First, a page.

As a result of a ‘significant cyber attack’ on the City of Saint John, all its information technology (IT) systems have been shut down. That includes the city website, online payment systems, email and customer service applications.
The city posted the news to social media Sunday evening.
“We do not yet know whether personal information stored on our networks has been compromised,” the statement said.
People are being urged to monitor debit and credit statements for suspicious activity.
Two years ago, the city’s parking payment system was breached.
David Shipley, a cybersecurity expert and CEO of Beauceron Security, says he suspects a Russian organization is behind the attack. A lot of supporting resources, such as federal and provincial tech experts, will be keeping an eye on the investigation.
“So you don’t do that casually… You do it when you know you’re well-financed, and usually from a jurisdiction that you’re untouchable from,” Shipley tells Global News.
“In this case, my leading suspect would be an organized criminal group operating out of Russia.”
Shipley says it took “weeks to contain and rebuild” when the City of Woodstock (Ont.) was the victim of a cyber attack in 2019, and that it could be a similar timeline and a costly effort for Saint John. It would be an “amazing accomplishment” to have it resolved with services fully restored within “months.”
He applauds the city for shutting down all its IT services.
“Now they’re going to re-establish trust in all these resources,” he says. “That’s going to take time, resources and expertise… It’s going to be painful.”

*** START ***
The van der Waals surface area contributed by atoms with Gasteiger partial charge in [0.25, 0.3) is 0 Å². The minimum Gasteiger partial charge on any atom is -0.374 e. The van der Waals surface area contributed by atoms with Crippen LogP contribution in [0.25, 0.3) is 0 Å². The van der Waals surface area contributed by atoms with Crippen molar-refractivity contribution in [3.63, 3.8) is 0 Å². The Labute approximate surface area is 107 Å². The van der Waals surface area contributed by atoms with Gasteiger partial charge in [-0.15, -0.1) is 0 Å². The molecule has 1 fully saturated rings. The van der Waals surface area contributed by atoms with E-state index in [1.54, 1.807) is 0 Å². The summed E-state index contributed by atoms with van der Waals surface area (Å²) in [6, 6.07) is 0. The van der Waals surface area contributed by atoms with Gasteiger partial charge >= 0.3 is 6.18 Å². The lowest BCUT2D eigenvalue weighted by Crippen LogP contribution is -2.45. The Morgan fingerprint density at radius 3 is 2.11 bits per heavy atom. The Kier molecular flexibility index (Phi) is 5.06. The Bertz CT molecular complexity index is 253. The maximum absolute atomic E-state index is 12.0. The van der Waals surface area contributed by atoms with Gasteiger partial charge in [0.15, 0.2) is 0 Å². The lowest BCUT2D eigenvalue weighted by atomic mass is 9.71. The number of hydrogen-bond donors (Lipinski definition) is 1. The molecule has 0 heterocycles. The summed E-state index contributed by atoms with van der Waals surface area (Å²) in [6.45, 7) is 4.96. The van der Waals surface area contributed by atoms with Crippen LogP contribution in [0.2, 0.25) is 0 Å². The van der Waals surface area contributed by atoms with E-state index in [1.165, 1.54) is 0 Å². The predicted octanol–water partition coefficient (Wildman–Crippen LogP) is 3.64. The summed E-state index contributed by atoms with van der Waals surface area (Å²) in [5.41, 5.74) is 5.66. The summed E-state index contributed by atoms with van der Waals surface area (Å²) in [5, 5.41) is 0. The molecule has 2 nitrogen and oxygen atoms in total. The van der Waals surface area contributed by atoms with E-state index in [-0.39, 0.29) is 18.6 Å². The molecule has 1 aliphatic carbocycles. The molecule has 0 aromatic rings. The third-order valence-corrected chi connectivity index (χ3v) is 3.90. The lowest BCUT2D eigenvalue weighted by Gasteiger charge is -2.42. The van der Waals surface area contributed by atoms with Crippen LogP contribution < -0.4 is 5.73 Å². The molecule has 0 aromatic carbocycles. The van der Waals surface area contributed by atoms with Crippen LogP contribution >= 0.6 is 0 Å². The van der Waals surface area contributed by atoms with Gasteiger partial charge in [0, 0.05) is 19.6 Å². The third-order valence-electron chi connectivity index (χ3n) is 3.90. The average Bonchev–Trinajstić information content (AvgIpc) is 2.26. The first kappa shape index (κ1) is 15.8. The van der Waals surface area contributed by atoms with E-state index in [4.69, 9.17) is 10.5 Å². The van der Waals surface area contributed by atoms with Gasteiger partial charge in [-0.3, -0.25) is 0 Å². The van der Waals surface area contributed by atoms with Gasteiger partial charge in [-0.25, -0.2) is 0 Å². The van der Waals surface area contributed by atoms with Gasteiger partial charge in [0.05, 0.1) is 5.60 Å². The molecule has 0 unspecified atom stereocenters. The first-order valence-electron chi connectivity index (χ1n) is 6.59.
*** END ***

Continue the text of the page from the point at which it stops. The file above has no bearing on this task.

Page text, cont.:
If the attack is as significant as the need to shut everything down, and if it’s a sophisticated threat actor, “it’s a lot of damage.”
People are being urged to monitor their debit and credit statements for any suspicious activity.
But overall, odds are stacked against municipalities due to limited resources and small IT teams, he says.
“Our IT teams and our security teams have to be right 100 per cent of the time… A criminal just needs to get right once.”
Pointing out the fact that banks spend hundreds of millions of dollars on security annually, Shipley notes that municipal and provincial jurisdictions “don’t have unlimited money to spend on these problems.”
Saint John Deputy Mayor Shirley McAlary says councillors will be updated in a private meeting Monday.
She’s asking for people to be patient, despite the inconveniences
“It is concerning to all of us,” she says. “We don’t realize how much we depend on technology.”
The city posted another update Monday evening, suggesting some information won’t be shared because it “would be beneficial to the attacker as they could attempt further attacks.”
Saint Johners who spoke with Global News Monday shared their thoughts on the investigation.
“I find it quite frightening,” says Turi Fast. “Personal information is very important to keep private.”
“It’s sad, but it’s not a surprise because you know it’s happened around the world,” says Gerry Dort. “I mean Revenue Canada’s been infiltrated, and elections have been infiltrated, and lord knows personal accounts.”
“Stuff like that is becoming more and more common as time goes on,” says Randy Krumprie. “Everything is becoming more techno, more online, more computerized, so the more information that’s put on, I guess the easier it is for everything to go.”
The city says since water bills and parking tickets can’t be paid right now, no late fees will be applied.